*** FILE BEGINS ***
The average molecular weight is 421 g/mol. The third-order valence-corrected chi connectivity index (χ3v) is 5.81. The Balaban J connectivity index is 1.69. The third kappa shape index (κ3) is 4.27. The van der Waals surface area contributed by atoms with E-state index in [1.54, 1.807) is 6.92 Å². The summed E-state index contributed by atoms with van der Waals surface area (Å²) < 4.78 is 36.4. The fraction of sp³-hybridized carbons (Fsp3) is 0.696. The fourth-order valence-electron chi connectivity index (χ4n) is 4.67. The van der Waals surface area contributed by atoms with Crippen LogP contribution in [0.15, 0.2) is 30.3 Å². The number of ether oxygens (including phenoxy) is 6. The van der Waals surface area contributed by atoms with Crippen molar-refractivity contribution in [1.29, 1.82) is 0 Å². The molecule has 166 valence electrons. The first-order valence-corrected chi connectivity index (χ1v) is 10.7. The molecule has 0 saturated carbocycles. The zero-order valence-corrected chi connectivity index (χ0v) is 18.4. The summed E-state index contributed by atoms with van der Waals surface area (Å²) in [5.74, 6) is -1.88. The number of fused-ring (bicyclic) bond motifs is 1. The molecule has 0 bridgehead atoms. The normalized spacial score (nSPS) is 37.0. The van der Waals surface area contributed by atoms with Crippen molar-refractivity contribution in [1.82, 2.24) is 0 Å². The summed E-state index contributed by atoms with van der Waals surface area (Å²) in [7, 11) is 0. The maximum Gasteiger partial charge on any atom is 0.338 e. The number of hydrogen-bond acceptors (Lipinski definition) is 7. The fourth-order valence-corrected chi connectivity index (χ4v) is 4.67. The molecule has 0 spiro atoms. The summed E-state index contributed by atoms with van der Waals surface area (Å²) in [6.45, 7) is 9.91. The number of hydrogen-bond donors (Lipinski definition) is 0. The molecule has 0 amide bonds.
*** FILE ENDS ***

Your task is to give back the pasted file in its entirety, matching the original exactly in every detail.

The average molecular weight is 421 g/mol. The third-order valence-corrected chi connectivity index (χ3v) is 5.81. The Balaban J connectivity index is 1.69. The third kappa shape index (κ3) is 4.27. The van der Waals surface area contributed by atoms with E-state index in [1.54, 1.807) is 6.92 Å². The summed E-state index contributed by atoms with van der Waals surface area (Å²) < 4.78 is 36.4. The fraction of sp³-hybridized carbons (Fsp3) is 0.696. The fourth-order valence-electron chi connectivity index (χ4n) is 4.67. The van der Waals surface area contributed by atoms with Crippen LogP contribution in [0.15, 0.2) is 30.3 Å². The number of ether oxygens (including phenoxy) is 6. The van der Waals surface area contributed by atoms with Crippen molar-refractivity contribution in [1.29, 1.82) is 0 Å². The molecule has 166 valence electrons. The first-order valence-corrected chi connectivity index (χ1v) is 10.7. The molecule has 0 saturated carbocycles. The zero-order valence-corrected chi connectivity index (χ0v) is 18.4. The summed E-state index contributed by atoms with van der Waals surface area (Å²) in [5.74, 6) is -1.88. The number of fused-ring (bicyclic) bond motifs is 1. The molecule has 0 bridgehead atoms. The normalized spacial score (nSPS) is 37.0. The van der Waals surface area contributed by atoms with Crippen molar-refractivity contribution in [1.82, 2.24) is 0 Å². The summed E-state index contributed by atoms with van der Waals surface area (Å²) in [7, 11) is 0. The maximum Gasteiger partial charge on any atom is 0.338 e. The number of hydrogen-bond acceptors (Lipinski definition) is 7. The fourth-order valence-corrected chi connectivity index (χ4v) is 4.67. The molecule has 0 spiro atoms. The summed E-state index contributed by atoms with van der Waals surface area (Å²) in [6.45, 7) is 9.91. The number of hydrogen-bond donors (Lipinski definition) is 0. The molecule has 0 amide bonds.